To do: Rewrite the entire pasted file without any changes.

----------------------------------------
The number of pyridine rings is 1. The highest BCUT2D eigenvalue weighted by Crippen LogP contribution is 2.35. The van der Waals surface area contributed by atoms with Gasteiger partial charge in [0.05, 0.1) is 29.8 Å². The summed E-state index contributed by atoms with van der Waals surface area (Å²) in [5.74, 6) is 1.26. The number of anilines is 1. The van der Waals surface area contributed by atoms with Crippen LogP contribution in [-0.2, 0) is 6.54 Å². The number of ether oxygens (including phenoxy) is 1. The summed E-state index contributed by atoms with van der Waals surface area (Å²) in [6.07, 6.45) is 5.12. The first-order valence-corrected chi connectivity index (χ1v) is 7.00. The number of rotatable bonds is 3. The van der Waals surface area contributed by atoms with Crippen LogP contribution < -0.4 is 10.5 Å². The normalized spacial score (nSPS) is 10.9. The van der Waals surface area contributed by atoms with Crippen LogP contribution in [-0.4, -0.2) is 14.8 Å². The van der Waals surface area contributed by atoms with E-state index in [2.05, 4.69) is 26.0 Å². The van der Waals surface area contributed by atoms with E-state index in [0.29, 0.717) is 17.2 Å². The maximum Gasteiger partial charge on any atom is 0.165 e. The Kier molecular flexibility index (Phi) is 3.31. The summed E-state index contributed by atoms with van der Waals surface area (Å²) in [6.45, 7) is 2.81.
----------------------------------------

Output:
The number of pyridine rings is 1. The highest BCUT2D eigenvalue weighted by Crippen LogP contribution is 2.35. The van der Waals surface area contributed by atoms with Gasteiger partial charge in [0.05, 0.1) is 29.8 Å². The summed E-state index contributed by atoms with van der Waals surface area (Å²) in [5.74, 6) is 1.26. The number of anilines is 1. The van der Waals surface area contributed by atoms with Crippen LogP contribution in [-0.2, 0) is 6.54 Å². The number of ether oxygens (including phenoxy) is 1. The summed E-state index contributed by atoms with van der Waals surface area (Å²) in [6.07, 6.45) is 5.12. The first-order valence-corrected chi connectivity index (χ1v) is 7.00. The number of rotatable bonds is 3. The van der Waals surface area contributed by atoms with Crippen LogP contribution < -0.4 is 10.5 Å². The normalized spacial score (nSPS) is 10.9. The van der Waals surface area contributed by atoms with Crippen LogP contribution in [-0.4, -0.2) is 14.8 Å². The van der Waals surface area contributed by atoms with E-state index in [2.05, 4.69) is 26.0 Å². The van der Waals surface area contributed by atoms with E-state index in [0.29, 0.717) is 17.2 Å². The maximum Gasteiger partial charge on any atom is 0.165 e. The Kier molecular flexibility index (Phi) is 3.31. The summed E-state index contributed by atoms with van der Waals surface area (Å²) in [6.45, 7) is 2.81.